The Agra Fort, also known as the “Lal –Qila”, is the highlight of the city of Agra, then capital of the Mughal Sultanate . A symbol of power, strength and resilience, as it stands today in full glory. On visiting the Agra Fort, you will come across Diwan-i-Am or the Hall of Public Audience. This hall with numerous pillars is said to be erected by Shah Jahan in the year 1628. On heading little forward, you will see Royal Pavilions abounding in elegant mosques including Nagina Masjid and Mina Masjid, palaces like Macchi Bhavan, Khas Mahal, Shish Mahal and Shah Jahani Mahal and the Zenana Mina Bazaar.
On a visit to Agra Fort, you will be attracted to the intricate carvings and the pure marbles that are used in its making. Besides, the breathtaking views of the Yamuna River and Taj Mahal from the balconies of the pavilions will leave you mesmerized.
3. I’timād-Ud-Daulah Tomb
The Empress Nur Jahan built the I’tmada-ud-daulah Tomb, sometimes called the “Baby Tāj”, for her father, Mirza Ghiyas Beg, the Chief Minister of the Emperor Jahangir. Located on the left bank of Yamuna river, the mausoleum is set in a large cruciform garden, criss-crossed by water courses and walkways.
The area of the mausoleum itself is about 250 sq ft, and is built on a base that is about 540 sq ft and about one meter high. On each corner are hexagonal towers, about thirteen meters tall. Small in comparison to many other Moghul-era tombs, it is sometimes described as a jewel box. Its garden layout and use of white marble inlay designs surpass many elements of the Taj.
The last resting place of King Akbar the Great, known as Sikandra is situated in the outskirt of the city towards Delhi road. It reflects the completeness of his personality.
The vast, beautifully carved, red-ochre sandstone tomb with deers, rabbits and langurs is set amidst a lush garden. It is believed that Akbar himself planned his own tomb and selected a suitable site for it.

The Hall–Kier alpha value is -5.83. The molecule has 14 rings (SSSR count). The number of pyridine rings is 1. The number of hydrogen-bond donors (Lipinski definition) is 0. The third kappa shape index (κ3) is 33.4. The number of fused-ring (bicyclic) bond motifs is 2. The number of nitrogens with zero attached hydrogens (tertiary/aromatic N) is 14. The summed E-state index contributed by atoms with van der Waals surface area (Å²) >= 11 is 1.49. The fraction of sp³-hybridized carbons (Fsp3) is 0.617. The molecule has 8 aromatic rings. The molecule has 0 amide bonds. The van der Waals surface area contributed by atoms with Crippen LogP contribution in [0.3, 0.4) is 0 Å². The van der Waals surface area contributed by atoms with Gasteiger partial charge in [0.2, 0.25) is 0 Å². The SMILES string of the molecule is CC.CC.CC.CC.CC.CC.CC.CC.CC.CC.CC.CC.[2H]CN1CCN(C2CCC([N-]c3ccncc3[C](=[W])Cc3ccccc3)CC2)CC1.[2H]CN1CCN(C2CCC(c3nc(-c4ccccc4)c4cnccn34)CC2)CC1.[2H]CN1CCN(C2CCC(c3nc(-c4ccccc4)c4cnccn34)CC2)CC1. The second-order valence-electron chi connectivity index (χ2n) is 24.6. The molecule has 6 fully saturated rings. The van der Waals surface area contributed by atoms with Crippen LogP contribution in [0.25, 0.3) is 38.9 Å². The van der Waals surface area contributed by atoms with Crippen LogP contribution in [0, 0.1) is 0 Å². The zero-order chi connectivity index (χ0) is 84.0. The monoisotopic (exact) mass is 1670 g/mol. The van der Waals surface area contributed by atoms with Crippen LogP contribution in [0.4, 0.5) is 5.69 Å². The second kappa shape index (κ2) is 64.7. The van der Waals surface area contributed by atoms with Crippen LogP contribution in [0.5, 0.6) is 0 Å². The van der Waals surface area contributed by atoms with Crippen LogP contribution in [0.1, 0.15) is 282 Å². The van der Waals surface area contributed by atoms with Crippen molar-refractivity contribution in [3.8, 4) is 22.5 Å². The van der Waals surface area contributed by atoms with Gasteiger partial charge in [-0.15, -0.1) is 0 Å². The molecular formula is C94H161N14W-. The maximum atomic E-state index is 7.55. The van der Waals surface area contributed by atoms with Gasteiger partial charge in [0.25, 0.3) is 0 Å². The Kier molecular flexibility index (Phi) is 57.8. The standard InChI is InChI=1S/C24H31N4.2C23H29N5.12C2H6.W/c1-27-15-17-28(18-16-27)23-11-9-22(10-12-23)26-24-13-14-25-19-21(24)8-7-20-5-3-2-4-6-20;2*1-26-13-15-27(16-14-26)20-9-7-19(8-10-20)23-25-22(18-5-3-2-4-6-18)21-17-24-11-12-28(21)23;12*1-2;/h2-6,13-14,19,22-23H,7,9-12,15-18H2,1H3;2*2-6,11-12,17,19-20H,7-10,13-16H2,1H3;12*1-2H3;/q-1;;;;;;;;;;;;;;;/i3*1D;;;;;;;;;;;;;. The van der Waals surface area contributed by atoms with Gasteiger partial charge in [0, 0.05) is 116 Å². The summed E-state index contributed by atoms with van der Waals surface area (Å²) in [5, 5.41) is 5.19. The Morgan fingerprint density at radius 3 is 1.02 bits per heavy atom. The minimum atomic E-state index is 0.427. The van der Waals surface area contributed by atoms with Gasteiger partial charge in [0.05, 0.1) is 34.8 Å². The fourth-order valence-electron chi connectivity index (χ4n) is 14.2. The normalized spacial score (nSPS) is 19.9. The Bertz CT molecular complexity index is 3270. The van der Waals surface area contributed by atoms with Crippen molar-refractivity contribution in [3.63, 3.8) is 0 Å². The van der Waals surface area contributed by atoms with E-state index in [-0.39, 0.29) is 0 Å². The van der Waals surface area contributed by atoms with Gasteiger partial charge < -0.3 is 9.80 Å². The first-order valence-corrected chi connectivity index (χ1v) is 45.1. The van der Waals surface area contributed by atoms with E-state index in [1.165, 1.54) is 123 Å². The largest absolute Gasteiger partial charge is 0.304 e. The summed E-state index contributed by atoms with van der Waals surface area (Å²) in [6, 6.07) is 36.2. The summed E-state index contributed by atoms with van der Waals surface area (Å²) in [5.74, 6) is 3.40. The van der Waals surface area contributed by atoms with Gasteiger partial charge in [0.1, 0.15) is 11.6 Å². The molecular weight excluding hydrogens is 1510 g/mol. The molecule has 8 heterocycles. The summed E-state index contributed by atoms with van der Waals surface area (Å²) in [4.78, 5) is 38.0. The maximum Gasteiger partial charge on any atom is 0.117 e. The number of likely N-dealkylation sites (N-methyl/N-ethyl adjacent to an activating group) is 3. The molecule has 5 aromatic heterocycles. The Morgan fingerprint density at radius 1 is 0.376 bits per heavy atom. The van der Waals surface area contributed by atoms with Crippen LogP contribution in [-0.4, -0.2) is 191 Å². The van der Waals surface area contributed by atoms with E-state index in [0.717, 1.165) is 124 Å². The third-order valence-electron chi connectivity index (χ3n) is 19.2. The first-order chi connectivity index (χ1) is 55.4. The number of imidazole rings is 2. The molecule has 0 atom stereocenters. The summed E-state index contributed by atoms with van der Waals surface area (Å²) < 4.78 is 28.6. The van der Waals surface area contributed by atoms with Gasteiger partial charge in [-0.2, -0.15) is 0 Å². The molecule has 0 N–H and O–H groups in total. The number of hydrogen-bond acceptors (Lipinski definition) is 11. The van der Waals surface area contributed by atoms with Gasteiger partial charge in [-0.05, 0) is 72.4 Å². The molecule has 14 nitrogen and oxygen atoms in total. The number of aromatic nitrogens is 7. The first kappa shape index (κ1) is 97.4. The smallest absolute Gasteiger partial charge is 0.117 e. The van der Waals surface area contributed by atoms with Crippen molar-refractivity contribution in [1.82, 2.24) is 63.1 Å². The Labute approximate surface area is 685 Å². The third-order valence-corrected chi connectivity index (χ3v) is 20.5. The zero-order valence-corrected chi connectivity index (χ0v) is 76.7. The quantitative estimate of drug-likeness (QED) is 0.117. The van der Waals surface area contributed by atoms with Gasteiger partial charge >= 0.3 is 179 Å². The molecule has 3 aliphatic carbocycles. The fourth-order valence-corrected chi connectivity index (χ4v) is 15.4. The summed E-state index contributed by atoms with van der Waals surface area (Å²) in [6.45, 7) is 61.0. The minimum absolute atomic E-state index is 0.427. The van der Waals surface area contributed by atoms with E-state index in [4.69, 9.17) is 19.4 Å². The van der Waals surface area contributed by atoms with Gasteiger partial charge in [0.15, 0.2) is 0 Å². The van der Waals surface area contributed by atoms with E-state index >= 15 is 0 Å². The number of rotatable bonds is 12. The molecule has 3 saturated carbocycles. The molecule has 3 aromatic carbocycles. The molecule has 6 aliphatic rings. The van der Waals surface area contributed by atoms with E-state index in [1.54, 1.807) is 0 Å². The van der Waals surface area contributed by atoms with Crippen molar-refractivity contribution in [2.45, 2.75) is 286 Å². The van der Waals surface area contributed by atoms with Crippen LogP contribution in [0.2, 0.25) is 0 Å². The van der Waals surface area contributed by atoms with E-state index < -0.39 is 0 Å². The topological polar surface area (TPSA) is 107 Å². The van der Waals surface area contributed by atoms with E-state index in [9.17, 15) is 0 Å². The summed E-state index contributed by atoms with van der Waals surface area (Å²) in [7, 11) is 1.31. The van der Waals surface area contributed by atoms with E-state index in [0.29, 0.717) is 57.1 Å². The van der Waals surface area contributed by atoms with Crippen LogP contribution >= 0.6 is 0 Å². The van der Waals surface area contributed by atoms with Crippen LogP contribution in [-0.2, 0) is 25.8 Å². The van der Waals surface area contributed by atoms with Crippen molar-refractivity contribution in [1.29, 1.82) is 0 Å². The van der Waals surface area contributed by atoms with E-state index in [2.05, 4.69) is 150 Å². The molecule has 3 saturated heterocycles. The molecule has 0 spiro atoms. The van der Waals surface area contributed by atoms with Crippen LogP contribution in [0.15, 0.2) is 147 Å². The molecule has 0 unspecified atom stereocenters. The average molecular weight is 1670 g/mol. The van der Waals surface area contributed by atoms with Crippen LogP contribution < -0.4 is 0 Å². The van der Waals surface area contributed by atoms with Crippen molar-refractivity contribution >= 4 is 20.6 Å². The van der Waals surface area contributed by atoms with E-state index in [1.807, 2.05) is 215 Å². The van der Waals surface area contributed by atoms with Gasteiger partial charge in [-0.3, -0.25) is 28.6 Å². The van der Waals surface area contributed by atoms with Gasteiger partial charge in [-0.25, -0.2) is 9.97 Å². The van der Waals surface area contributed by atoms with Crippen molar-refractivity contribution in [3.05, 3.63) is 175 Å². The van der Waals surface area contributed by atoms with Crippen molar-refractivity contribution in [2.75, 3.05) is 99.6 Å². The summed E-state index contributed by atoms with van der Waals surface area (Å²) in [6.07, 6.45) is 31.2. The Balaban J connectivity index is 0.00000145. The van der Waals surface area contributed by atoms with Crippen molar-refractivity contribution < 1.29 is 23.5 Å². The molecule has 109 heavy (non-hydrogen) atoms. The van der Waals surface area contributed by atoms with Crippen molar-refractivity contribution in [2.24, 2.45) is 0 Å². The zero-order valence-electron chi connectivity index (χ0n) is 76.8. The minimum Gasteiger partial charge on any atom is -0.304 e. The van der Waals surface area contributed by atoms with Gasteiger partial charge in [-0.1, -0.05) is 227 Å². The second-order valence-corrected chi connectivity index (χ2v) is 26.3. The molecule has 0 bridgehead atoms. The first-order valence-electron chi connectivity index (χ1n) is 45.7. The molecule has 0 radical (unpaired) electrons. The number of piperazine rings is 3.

5. Jama Masjid
It is a large mosque attributed to Shah Jahan’s daughter, Princess Jahanara Begum, built in 1648, notable for its unusual dome and absence of minarets. The inscription at its entrance shows that it cost Rs 5 Lakhs at the time of its completion.
6. Chīnī kā Rauza
Notable for its Persian influenced dome of blue glazed tiles, the Chini Ka Roza is dedicated to the Prime Minister of Shāh Jahān, ‘Allāma Afzal Khāl Mullā Shukrullāh of Shiraz.
7. Rām Bāgh
The oldest Moghul Garden in India, the Ram Bagh was built by the Emperor Babar in 1528 on the bank of the Yamuna. It lies about 2.34 km north of the Tāj Mahal. The pavilions in this garden are designed so that the wind from the Yamuna, combined with the greenery, keeps them cool even during the peak of summer.
The original name of the gardens was Ārām Bāgh, or ‘Garden of Relaxation’, and this was where the Mughal emperor Bābar used to spend his leisure time and where he eventually died. His body was kept here for some time before sending it to Kabul.
8. Mariam’s Tomb
The Tomb of Mariam, the wife of great Mughal Emperor Akbar is situated within the compound of the Christian Missionary Society.
9. Mehtāb Bāgh
The Mehtab Bagh, or ‘Moonlight Garden’, is on the opposite bank of the River Yamuna from the Tāj Mahal.
10. Fatehpur Sikri
A city predominantly in red sand-stone, situated at a distance of 37 kms from Agra, was built by the Mughal Emperor Jalal-ud-din Mohammad Akbar, in honour of the great Sufi saint Salim Chisti ; its magnificence and uniqueness offers a fine example of the emperor’s architectural finesse. Akbar’s tolerant religious views and interest in literature, architecture and fine arts gave the buildings at Fatehpur Sikri a charismatic blend of Islamic and Hindu elements in their style and design.
At Fatehpur Sikri during sunset and sunrise, the turrets and domes create shadows and silhouette against the copper red sky; which truly is an inspirational scene for a painter’s canvas or the visitor’s eyes.
Fatehpur Sikri is enclosed by a 11 kms long fortification wall interspersed with numerous gateways. The remains of the great city; the Imperial Palace Complex, the intricately built marble tomb of the great Sufi saint, Salim Chisti and the grand mosque are second only to The Taj Mahal, a benchmark of architectural beauty.A rich imagination is all it takes to transport any visitor to the era of gold tapestry, drapes, rich plush carpets and the royalty of the Mughal courts.
Adjoining Taj Mahal, the Taj Nature Walk, Keetham lake, Guru Ka Taal Gurudwara are also some major attractions of Agra.